Recently, Florida Fish and Wildlife Conservation Commission (FWC) biologists and specialists joined law enforcement staff at the Marco Island Library’s Rose Hall for an open-house style meeting on our burrowing owls with residents, realtors, lot owners, builders, conservation groups and other interested parties.
Stations were set up around the room with FWC staff answering questions on protection, the permitting process and the general behavior of burrowing owls. FWC was seeking written comments to help them come up with appropriate conservation measures and permitting guidelines for the burrowing owls. Public input is still needed.
What has changed?
In January 2017, the burrowing owl’s listing status changed from Species of Special Concern to State Threatened. Protections and permitting changed with the change in status.
Brad Cornell of the Audubon of the Western Everglades (AWE) wants everyone on Marco Island to know that both the owls and the landowners can coexist on Marco Island. Having burrowing owls on your lot or in your neighborhood shouldn’t be feared, but should be seen as anamazing asset to the city. Having clear owl management and permitting procedures is what FWC seeks input on.
The Owl Watch Program of Marco Island, in partnership with AWE, has been critical in protecting the burrowing owls in Marco Island. There are 35 volunteer monitors and they collect data weekly from March through July (nesting season). During the off-season, they also repair postings and have a paid team to keep the grass inside the postings within code. This is a volunteer group sustained fully by donations from the public.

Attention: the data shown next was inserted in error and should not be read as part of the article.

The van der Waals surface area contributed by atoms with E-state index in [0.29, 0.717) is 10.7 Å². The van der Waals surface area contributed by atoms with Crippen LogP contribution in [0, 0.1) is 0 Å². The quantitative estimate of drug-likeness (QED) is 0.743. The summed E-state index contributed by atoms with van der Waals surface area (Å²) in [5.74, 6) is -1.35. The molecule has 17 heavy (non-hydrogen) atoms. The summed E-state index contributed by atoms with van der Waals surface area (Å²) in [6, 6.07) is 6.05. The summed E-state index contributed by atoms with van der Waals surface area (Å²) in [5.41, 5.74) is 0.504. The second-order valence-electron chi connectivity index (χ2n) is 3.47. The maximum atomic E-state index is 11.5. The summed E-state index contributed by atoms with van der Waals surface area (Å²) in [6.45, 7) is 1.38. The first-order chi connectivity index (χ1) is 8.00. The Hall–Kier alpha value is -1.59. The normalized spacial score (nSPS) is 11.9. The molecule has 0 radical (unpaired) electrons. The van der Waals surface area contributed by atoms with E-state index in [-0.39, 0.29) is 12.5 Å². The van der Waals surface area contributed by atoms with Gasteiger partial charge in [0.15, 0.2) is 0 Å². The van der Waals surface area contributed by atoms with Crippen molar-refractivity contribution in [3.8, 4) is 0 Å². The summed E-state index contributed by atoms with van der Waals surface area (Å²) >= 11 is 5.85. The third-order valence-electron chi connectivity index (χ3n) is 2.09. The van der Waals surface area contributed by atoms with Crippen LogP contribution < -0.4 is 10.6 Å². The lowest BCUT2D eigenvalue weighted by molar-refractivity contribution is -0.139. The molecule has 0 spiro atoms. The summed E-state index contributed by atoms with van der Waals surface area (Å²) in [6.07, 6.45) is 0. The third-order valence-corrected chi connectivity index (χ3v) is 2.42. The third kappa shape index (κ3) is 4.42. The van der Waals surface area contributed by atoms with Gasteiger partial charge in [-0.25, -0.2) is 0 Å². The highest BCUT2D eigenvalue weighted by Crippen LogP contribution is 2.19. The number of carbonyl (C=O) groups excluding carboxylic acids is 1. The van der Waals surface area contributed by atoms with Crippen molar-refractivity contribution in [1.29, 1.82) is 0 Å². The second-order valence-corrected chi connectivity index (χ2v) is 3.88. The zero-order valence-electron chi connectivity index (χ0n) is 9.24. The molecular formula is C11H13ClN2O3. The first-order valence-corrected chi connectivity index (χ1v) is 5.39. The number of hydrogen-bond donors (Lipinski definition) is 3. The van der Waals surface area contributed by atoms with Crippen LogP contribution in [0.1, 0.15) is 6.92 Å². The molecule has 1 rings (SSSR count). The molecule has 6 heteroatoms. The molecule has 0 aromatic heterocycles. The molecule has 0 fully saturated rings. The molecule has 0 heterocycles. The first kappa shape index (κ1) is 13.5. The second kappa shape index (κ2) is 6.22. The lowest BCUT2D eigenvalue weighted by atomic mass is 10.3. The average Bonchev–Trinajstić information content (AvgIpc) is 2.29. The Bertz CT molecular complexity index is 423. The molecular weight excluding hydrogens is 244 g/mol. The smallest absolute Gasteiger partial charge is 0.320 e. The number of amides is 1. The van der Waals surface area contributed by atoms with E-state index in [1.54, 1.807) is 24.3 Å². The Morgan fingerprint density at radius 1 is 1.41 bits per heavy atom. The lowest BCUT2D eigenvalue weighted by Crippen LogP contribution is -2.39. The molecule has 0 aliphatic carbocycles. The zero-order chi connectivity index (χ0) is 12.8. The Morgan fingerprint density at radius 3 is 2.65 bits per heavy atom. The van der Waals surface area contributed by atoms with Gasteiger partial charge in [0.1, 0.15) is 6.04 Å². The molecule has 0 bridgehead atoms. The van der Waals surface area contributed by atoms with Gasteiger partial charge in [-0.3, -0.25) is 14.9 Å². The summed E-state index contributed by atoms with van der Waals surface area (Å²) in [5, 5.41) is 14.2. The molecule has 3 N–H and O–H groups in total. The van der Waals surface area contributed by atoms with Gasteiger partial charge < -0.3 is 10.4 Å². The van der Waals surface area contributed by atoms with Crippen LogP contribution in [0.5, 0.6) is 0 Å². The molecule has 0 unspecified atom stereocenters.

How to submit a written comment
FWC is gathering public comments, and input is still needed. Email your comments to Imperiled@myfwc.com, with “Burrowing Owl” in the subject line, between now and September. FWC will present guidelines to the commission for approval in December 2017.
How to apply for permit?
If you are a lot owner or a builder and have protected species on your property, permits are available at FWC online permitting site. Visit myfwc.com/license/ wildlife/protected wildlife/ for moreinformation. You can also contact FWC’s Protected Species Permitting Office with questions or for further assistance (WildlifePermits@myfwc.com, 850-921-5990).
TERMS TO KNOW
Burrowing owls, eggs, young and active nest are protected under the Federal Migratory Bird Treaty Act.
“TAKING,” possessing, or selling burrowing owls, their nest or eggs is prohibited without a permit.
“TAKE” means to harass, harm, pursue, hunt, shoot, wound, kill, trap, capture or collect a burrowing owl or its eggs.
“HARM” means an act which actually kills or injures burrowing owls.
“HARASS” means an intentional or negligent act or omission which creates the likelihood of injury to a burrowing owl by annoying it to such an extent as to significantly disrupt normal behavior pattern, which include but are not limited to breeding, feeding or sheltering.
Burrowing owls use burrows for sheltering year-round, and collapse of burrows may result in a take through harm or harassment, even when the burrow is not being used for raising young.